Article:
Kikagaku Moyo/ 幾何学模様 is one of my absolute favourite bands. The group’s last two albums made our ‘Essential’ list in 2014, and we have been wowed by their exciting live performances,. As a result the levels of expectations for a new album are sky high, and went up a notch when I heard the lead track from the album, ‘Kogarashi’.
I can say right away that the album has more than met expectations, but it is not what I expected. While previous albums have veered more towards the experimental side, in that great tradition of Japanese psych that is writ large in the Guruguru Brain (the record label run by members of the band) compilation Guruguru Brainwash; ‘House in the Tall Grass’ is a far more luscious proposition, as ‘Kogarashi’ had suggested. Make no mistake this is an absolutely amazing album, but it represents a shift in Kikagaku Moyo’s approach to something more accessible, an album that goes with the grain far more than its predecessors.
Getting into the set itself, the nearly eight minute opener starts as if nothing has changed with a cacophony of noise, which quickly drops into a beautifully melting melody with smooth harmonies and a glorious baseline lurking just underneath. This is the first of many tracks on this album which have the sonic effect of a relaxing massage, the vibrations passing right through you in a manner that is invigorating rather than somnolent. This puts you just in the right place for the aforementioned ‘Kogarashi’ which takes that beauty to a whole new level. This is an utterly enchanting track that seems to become more beguiling with every listen.
‘Old Snow, White Sun’ has a certain bleakness to it suggesting, as the title alludes to, a changing of season; a track perhaps of old joys and new possibilities. There is sadness in this song, yet there is also more than a trace of hope as the etherial vocal finds its way through the acoustic guitar, indistinct keyboard and buried rhythms. A thought provoking and well worn song, the same of which could be said of ‘Melted Crystal’, which seems to occupy the same sort of conceptual space. A slow, simple and repetitive track that does not develop very far but almost imperceptibly builds up in the mind to create sonic pictures of loss and longing.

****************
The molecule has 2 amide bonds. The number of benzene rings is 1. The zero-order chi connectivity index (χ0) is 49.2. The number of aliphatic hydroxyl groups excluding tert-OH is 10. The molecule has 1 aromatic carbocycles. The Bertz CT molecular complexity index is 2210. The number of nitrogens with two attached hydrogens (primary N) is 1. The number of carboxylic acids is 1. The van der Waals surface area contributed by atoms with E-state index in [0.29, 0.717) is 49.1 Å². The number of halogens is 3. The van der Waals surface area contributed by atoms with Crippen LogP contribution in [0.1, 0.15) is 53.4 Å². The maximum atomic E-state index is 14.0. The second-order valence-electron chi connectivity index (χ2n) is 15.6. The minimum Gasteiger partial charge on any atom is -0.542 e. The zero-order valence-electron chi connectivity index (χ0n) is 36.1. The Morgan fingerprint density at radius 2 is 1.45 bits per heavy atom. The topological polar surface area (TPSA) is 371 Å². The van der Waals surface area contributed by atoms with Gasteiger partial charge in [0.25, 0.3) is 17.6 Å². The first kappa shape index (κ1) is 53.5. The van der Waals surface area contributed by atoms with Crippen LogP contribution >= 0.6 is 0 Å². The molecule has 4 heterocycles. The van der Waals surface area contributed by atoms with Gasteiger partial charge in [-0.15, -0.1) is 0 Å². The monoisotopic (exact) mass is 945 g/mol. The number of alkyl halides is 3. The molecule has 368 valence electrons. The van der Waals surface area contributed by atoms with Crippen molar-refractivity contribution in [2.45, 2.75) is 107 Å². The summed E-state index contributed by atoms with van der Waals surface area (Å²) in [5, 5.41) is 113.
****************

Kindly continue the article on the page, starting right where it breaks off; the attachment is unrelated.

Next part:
‘Dune’ is a short and more uptempo instrumental that cleans the musical palate before ‘Silver Owl’, a beautiful ten minute track that once again mixes alluring melodies with arresting harmonies to create something that is for the most part fragile and vulnerable yet towards the end breaks out into something altogether more substantial and confident with some well-placed wah wah guitar imposing itself over more acoustic element to great effect. This take the track home in a way that does not comprise the earlier beauty but really giving it a strong and powerful finish.
Following the interlude of ‘Fata Morgana’ comes ‘Trad’, which I would probably describe as the most psychedelic on the album. Again the combination of music and vocal harmonies is near perfect providing an atmosphere that is both etherial and graceful before the track really breaks through to another level recalling some great experimental psych bands of the past (and perhaps the ‘Trad’ of the title is a reverence to ‘Trad Gras Och Stenar’).
The album ends on a real high with ‘Cardigan Song’, a track that feels as comfortable as it is brittle. This feels like a tradition song found in an old box; but does not feel old, nor is it like a folk song in the traditional sense.In a way, though, it helps me understand what his album means to me. It strikes me that through the music on this record Kikagaku Moyo have developed something that feels warm and comforting. There is nothing here that is particularly challenging or difficult to hear, rather it is an LP that coaxes out our emotions through empathy rather than provocation. It is, as I said near the beginning, an album that goes with the grain. It is an album of consummate beauty and, while a departure from their recent albums, is quite possibly the band’s best work to date.
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